How LA Law Stalked the Elusive Grim Sleeper Serial Killer
For two decades he brutally murdered dozens of prostitutes and other women on the society’s margins. Here's a look at Christine Pelisek's book about the manhunt and the victims.
So many celebrities have passed through the Los Angeles County Department of Medical Examiner-Coroner, you’d think the city of stars would have located it in a better part of town. Instead the next to final resting place for the likes of John Belushi, Whitney Houston, and Michael Jackson is at the end of a rundown row of auto-body shops and cheap taco joints, two miles east of downtown.
On a cold morning in January 2006, I parked Maude Jr., my beat-up red ’94 Toyota Tercel, in the office lot and headed into the coroner’s investigative division hoping for my next big headline, but already resigned to leaving empty-handed. Once inside the wood-paneled lobby, I buzzed the reception desk.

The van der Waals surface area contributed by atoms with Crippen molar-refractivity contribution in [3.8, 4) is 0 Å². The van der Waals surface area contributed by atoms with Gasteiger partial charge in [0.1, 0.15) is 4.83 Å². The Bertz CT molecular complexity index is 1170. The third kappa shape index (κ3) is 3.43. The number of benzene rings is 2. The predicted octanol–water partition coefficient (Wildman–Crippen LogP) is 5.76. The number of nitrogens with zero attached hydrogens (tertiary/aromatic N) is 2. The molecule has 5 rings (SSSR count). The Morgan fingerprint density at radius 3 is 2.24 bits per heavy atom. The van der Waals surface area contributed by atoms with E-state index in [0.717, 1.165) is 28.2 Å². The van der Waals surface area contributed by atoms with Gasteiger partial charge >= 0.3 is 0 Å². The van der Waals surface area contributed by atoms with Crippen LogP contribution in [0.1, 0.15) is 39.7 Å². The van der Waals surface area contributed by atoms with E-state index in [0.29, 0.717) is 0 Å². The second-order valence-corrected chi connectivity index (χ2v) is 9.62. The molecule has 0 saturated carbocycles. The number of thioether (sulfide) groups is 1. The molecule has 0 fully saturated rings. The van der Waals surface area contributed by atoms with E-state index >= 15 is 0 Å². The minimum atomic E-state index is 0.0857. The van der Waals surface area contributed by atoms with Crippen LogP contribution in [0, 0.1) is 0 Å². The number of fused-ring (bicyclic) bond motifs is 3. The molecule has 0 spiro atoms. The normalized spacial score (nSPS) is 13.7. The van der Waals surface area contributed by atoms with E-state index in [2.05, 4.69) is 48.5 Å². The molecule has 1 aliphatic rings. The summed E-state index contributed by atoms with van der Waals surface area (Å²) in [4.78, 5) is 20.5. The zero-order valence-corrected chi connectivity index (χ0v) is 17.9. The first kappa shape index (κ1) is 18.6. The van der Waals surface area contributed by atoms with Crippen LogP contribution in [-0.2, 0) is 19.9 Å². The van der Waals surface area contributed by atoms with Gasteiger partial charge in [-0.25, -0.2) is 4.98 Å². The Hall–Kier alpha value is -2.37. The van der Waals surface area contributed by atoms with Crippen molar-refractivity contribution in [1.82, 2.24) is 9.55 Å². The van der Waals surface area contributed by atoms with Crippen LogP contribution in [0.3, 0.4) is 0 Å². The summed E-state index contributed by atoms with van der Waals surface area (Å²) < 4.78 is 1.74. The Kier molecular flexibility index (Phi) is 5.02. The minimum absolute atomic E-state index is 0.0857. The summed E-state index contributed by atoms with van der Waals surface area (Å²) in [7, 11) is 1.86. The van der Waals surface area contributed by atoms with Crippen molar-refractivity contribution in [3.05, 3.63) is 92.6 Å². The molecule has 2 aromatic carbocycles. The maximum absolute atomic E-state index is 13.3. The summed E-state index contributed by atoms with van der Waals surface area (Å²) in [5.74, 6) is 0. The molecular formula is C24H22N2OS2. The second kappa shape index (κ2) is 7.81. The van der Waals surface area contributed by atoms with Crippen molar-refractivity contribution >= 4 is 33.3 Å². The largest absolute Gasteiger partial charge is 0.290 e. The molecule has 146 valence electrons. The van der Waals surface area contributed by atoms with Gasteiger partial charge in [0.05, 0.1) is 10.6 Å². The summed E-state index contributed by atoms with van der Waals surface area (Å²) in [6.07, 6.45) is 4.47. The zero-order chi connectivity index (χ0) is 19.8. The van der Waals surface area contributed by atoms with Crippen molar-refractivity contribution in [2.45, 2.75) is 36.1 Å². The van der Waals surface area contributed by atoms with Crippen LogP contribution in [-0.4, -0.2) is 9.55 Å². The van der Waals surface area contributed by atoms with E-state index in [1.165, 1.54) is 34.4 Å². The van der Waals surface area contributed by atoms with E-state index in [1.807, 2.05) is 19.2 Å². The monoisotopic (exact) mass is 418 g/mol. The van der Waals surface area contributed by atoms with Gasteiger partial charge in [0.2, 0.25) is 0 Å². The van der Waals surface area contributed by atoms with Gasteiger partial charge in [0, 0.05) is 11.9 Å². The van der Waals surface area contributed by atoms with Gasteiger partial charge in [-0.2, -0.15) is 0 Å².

“I’m here to see Assistant Chief Winter,” I told the receptionist. Five minutes later, she let me in. I didn’t need directions to the office of Ed Winter. As a crime reporter for the L.A. Weekly, an alternative paper modeled on New York’s Village Voice, I had been there many times, following up on gang murders, robberies gone awry, organized crime hits, and the like. The unluckiest victims always wound up here. So did the bodies of departed Hollywood celebrities and has-beens. With more than fifty dead people a day passing through the busiest coroner’s office in the U.S., there was usually a story to be told, if Winter was in the mood to tell it.